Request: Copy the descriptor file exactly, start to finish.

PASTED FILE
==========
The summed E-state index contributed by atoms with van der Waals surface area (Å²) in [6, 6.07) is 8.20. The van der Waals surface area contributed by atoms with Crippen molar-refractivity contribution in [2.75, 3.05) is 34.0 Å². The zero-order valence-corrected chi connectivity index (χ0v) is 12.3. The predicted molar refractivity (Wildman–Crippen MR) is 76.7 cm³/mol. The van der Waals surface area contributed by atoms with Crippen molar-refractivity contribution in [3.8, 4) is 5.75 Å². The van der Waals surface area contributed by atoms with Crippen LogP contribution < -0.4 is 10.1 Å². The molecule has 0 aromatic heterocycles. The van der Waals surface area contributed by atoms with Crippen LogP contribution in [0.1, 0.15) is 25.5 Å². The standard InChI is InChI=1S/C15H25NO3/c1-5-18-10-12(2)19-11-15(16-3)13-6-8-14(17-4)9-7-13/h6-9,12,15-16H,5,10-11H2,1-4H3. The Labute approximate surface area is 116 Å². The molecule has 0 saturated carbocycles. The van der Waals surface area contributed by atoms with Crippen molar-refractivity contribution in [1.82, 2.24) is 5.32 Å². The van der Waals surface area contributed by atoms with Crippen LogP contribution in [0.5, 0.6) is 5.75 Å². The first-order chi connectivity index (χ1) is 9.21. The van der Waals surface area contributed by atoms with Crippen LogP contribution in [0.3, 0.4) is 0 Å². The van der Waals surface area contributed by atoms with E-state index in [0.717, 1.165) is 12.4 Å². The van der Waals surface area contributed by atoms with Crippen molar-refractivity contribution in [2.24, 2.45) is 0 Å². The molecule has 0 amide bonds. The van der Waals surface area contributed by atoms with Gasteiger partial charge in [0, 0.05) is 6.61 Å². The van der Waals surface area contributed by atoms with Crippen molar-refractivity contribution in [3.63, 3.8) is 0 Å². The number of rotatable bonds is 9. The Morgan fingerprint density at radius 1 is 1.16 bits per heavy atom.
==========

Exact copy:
The summed E-state index contributed by atoms with van der Waals surface area (Å²) in [6, 6.07) is 8.20. The van der Waals surface area contributed by atoms with Crippen molar-refractivity contribution in [2.75, 3.05) is 34.0 Å². The zero-order valence-corrected chi connectivity index (χ0v) is 12.3. The predicted molar refractivity (Wildman–Crippen MR) is 76.7 cm³/mol. The van der Waals surface area contributed by atoms with Crippen molar-refractivity contribution in [3.8, 4) is 5.75 Å². The van der Waals surface area contributed by atoms with Crippen LogP contribution < -0.4 is 10.1 Å². The molecule has 0 aromatic heterocycles. The van der Waals surface area contributed by atoms with Crippen LogP contribution in [0.1, 0.15) is 25.5 Å². The standard InChI is InChI=1S/C15H25NO3/c1-5-18-10-12(2)19-11-15(16-3)13-6-8-14(17-4)9-7-13/h6-9,12,15-16H,5,10-11H2,1-4H3. The Labute approximate surface area is 116 Å². The molecule has 0 saturated carbocycles. The van der Waals surface area contributed by atoms with Crippen molar-refractivity contribution in [1.82, 2.24) is 5.32 Å². The van der Waals surface area contributed by atoms with Crippen LogP contribution in [0.5, 0.6) is 5.75 Å². The first-order chi connectivity index (χ1) is 9.21. The van der Waals surface area contributed by atoms with Crippen LogP contribution in [0.3, 0.4) is 0 Å². The van der Waals surface area contributed by atoms with E-state index in [0.717, 1.165) is 12.4 Å². The van der Waals surface area contributed by atoms with Crippen molar-refractivity contribution in [2.24, 2.45) is 0 Å². The molecule has 0 amide bonds. The van der Waals surface area contributed by atoms with Gasteiger partial charge in [0, 0.05) is 6.61 Å². The van der Waals surface area contributed by atoms with Crippen molar-refractivity contribution in [3.63, 3.8) is 0 Å². The number of rotatable bonds is 9. The Morgan fingerprint density at radius 1 is 1.16 bits per heavy atom.